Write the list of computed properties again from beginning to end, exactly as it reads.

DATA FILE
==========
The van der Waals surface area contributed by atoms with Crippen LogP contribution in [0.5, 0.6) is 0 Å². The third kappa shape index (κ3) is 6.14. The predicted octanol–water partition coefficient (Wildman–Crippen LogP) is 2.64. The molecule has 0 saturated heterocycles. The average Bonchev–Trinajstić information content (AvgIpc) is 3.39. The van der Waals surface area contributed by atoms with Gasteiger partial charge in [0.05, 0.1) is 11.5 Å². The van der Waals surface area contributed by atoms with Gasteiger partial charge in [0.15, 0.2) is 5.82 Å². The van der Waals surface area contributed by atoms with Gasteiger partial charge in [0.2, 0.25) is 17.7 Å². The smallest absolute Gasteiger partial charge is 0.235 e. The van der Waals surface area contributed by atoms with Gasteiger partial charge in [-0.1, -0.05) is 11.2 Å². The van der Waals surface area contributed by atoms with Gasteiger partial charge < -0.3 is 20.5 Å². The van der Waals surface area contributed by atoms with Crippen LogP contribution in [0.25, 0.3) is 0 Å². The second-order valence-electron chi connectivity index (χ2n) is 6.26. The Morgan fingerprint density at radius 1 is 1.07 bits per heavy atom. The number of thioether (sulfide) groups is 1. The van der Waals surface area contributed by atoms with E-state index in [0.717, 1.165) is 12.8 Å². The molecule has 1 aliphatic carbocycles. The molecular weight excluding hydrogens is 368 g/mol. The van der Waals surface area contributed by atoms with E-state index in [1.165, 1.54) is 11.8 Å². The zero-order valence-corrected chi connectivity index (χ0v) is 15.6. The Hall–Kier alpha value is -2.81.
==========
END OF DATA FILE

The van der Waals surface area contributed by atoms with Crippen LogP contribution in [0.5, 0.6) is 0 Å². The third kappa shape index (κ3) is 6.14. The predicted octanol–water partition coefficient (Wildman–Crippen LogP) is 2.64. The molecule has 0 saturated heterocycles. The average Bonchev–Trinajstić information content (AvgIpc) is 3.39. The van der Waals surface area contributed by atoms with Gasteiger partial charge in [0.05, 0.1) is 11.5 Å². The van der Waals surface area contributed by atoms with Gasteiger partial charge in [0.15, 0.2) is 5.82 Å². The van der Waals surface area contributed by atoms with Gasteiger partial charge in [0.2, 0.25) is 17.7 Å². The smallest absolute Gasteiger partial charge is 0.235 e. The van der Waals surface area contributed by atoms with Gasteiger partial charge in [-0.1, -0.05) is 11.2 Å². The van der Waals surface area contributed by atoms with Gasteiger partial charge < -0.3 is 20.5 Å². The van der Waals surface area contributed by atoms with Crippen LogP contribution in [0.25, 0.3) is 0 Å². The second-order valence-electron chi connectivity index (χ2n) is 6.26. The Morgan fingerprint density at radius 1 is 1.07 bits per heavy atom. The number of thioether (sulfide) groups is 1. The van der Waals surface area contributed by atoms with E-state index in [0.717, 1.165) is 12.8 Å². The molecule has 1 aliphatic carbocycles. The molecular weight excluding hydrogens is 368 g/mol. The van der Waals surface area contributed by atoms with E-state index in [1.165, 1.54) is 11.8 Å². The zero-order valence-corrected chi connectivity index (χ0v) is 15.6. The Hall–Kier alpha value is -2.81.